"Feminists have sustained their view of a world in which men are the enemy by sermonizing on the sins of patriarchy. After all, this way of speaking absolves women of any responsible agency for history's prejudices. Imagine that! How liberated a feeling such an ideology would bestow upon its congregation! Not only are you, as a woman, empowered, you're absolved of any fault for the past despite the fact that the previous era of sexual hypocrisy is named after an English queen!
"In short, that feminism relieved us of our Victorian predilections regarding sex is a ruse. Not only has feminism predicated its movement on a view of women as victims and denied women's complicity in the traditional moral order, it has done so by faithful adherence to antiquated notions of feminine moral superiority and innocence. The song remains the same."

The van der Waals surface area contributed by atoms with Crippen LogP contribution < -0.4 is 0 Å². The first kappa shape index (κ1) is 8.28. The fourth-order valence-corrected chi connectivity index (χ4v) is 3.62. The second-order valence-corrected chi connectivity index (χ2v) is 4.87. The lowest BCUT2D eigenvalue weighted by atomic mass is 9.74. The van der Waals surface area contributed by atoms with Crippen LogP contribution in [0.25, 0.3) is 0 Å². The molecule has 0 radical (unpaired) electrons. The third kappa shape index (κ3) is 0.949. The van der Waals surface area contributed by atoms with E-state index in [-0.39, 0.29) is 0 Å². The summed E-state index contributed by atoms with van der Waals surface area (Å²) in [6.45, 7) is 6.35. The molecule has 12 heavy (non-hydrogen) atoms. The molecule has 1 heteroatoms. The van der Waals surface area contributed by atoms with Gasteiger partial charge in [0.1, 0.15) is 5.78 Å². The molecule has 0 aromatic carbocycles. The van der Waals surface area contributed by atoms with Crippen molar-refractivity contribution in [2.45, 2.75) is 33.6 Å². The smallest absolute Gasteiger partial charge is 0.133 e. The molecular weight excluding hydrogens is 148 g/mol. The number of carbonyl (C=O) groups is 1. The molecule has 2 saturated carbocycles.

This same correspondent, in a later e-mail, shared the following highly revelatory anecdote. Revelatory of the occult truth about feminism, I mean:
". . .when I was in college, a couple of my anthropology professors held a symposium entitled Feminism: A Cultural Perspective. It did not go over well with the feminists on campus. The suggestion that their movement could be explained as "just another phenomenon within western culture" was untenable to them. They preferred to see themselves as external to culture, looking from the outside in with their meta-analysis of patriarchy and so on. They were argumentative to the point of rancor on this point. The professors said afterward they would never attempt a similar discussion again. "Pity that those professors had no fortitude to undertake similar discussions again. Call it the Larry Summers Syndrome! So how does it bode for us all, when the high priests of higher education do so cravenly cast away their torch and flee the sanctuary of their temple? Clearly, the mantle of their priesthood now devolves upon us library lizards, us cultured barbarians, us rough-and-tumble, self-educated street intellectuals -- we of the intellectual proletariat, we of the "Abraham Lincoln brigade", we who have no station, no standing, or in a word, no tenure. And therefore nothing to lose!